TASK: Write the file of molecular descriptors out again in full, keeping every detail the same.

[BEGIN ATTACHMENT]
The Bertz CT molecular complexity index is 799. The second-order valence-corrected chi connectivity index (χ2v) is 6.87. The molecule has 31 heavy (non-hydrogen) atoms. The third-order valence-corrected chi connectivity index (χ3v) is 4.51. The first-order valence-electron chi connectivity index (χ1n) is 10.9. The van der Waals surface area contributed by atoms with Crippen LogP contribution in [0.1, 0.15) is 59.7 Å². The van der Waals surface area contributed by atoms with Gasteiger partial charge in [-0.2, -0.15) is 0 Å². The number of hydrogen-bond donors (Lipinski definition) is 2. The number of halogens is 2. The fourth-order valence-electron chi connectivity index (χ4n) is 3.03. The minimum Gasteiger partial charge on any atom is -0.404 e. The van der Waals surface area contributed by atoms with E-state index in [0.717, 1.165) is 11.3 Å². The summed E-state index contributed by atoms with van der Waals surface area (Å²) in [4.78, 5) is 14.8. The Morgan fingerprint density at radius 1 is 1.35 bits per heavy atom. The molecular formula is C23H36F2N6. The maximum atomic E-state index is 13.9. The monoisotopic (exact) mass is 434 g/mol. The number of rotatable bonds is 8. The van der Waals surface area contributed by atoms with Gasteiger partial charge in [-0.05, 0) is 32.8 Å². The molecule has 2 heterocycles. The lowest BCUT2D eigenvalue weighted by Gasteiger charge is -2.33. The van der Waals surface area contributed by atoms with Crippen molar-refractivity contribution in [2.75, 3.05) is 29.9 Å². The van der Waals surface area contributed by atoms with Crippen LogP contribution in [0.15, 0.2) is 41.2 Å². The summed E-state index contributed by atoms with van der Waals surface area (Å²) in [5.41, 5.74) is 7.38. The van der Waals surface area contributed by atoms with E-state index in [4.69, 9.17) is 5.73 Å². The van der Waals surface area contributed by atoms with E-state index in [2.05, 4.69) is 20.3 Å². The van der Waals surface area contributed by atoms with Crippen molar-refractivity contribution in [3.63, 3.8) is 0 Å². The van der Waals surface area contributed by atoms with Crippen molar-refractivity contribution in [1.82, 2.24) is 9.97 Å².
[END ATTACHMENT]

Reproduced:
The Bertz CT molecular complexity index is 799. The second-order valence-corrected chi connectivity index (χ2v) is 6.87. The molecule has 31 heavy (non-hydrogen) atoms. The third-order valence-corrected chi connectivity index (χ3v) is 4.51. The first-order valence-electron chi connectivity index (χ1n) is 10.9. The van der Waals surface area contributed by atoms with Crippen LogP contribution in [0.1, 0.15) is 59.7 Å². The van der Waals surface area contributed by atoms with Gasteiger partial charge in [-0.2, -0.15) is 0 Å². The number of hydrogen-bond donors (Lipinski definition) is 2. The number of halogens is 2. The fourth-order valence-electron chi connectivity index (χ4n) is 3.03. The minimum Gasteiger partial charge on any atom is -0.404 e. The van der Waals surface area contributed by atoms with E-state index in [0.717, 1.165) is 11.3 Å². The summed E-state index contributed by atoms with van der Waals surface area (Å²) in [4.78, 5) is 14.8. The Morgan fingerprint density at radius 1 is 1.35 bits per heavy atom. The molecular formula is C23H36F2N6. The maximum atomic E-state index is 13.9. The monoisotopic (exact) mass is 434 g/mol. The number of rotatable bonds is 8. The van der Waals surface area contributed by atoms with Gasteiger partial charge in [-0.05, 0) is 32.8 Å². The molecule has 2 heterocycles. The lowest BCUT2D eigenvalue weighted by Gasteiger charge is -2.33. The van der Waals surface area contributed by atoms with Crippen molar-refractivity contribution in [2.75, 3.05) is 29.9 Å². The van der Waals surface area contributed by atoms with Crippen LogP contribution in [0.15, 0.2) is 41.2 Å². The summed E-state index contributed by atoms with van der Waals surface area (Å²) in [5.41, 5.74) is 7.38. The van der Waals surface area contributed by atoms with E-state index in [4.69, 9.17) is 5.73 Å². The van der Waals surface area contributed by atoms with E-state index in [2.05, 4.69) is 20.3 Å². The van der Waals surface area contributed by atoms with Crippen molar-refractivity contribution in [3.63, 3.8) is 0 Å². The van der Waals surface area contributed by atoms with Crippen molar-refractivity contribution in [1.82, 2.24) is 9.97 Å².